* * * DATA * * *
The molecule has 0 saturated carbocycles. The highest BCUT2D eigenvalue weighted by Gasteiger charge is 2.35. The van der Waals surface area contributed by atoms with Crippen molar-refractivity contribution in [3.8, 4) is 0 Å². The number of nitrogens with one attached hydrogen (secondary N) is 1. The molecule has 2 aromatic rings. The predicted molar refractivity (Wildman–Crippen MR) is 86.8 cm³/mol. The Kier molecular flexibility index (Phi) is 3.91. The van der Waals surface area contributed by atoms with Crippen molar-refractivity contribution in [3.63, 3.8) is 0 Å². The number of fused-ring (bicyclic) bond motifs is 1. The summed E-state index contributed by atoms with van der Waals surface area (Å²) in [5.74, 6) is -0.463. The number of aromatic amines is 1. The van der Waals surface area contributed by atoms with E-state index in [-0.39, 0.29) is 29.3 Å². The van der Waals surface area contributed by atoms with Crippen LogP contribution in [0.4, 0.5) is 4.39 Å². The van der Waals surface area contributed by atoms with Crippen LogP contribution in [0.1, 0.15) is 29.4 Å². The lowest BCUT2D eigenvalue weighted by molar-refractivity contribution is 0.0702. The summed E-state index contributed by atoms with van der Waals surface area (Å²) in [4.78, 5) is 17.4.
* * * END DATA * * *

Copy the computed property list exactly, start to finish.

The molecule has 0 saturated carbocycles. The highest BCUT2D eigenvalue weighted by Gasteiger charge is 2.35. The van der Waals surface area contributed by atoms with Crippen molar-refractivity contribution in [3.8, 4) is 0 Å². The number of nitrogens with one attached hydrogen (secondary N) is 1. The molecule has 2 aromatic rings. The predicted molar refractivity (Wildman–Crippen MR) is 86.8 cm³/mol. The Kier molecular flexibility index (Phi) is 3.91. The van der Waals surface area contributed by atoms with Crippen molar-refractivity contribution in [3.63, 3.8) is 0 Å². The number of fused-ring (bicyclic) bond motifs is 1. The summed E-state index contributed by atoms with van der Waals surface area (Å²) in [5.74, 6) is -0.463. The number of aromatic amines is 1. The van der Waals surface area contributed by atoms with E-state index in [-0.39, 0.29) is 29.3 Å². The van der Waals surface area contributed by atoms with Crippen LogP contribution in [0.4, 0.5) is 4.39 Å². The van der Waals surface area contributed by atoms with Crippen LogP contribution in [0.1, 0.15) is 29.4 Å². The lowest BCUT2D eigenvalue weighted by molar-refractivity contribution is 0.0702. The summed E-state index contributed by atoms with van der Waals surface area (Å²) in [4.78, 5) is 17.4.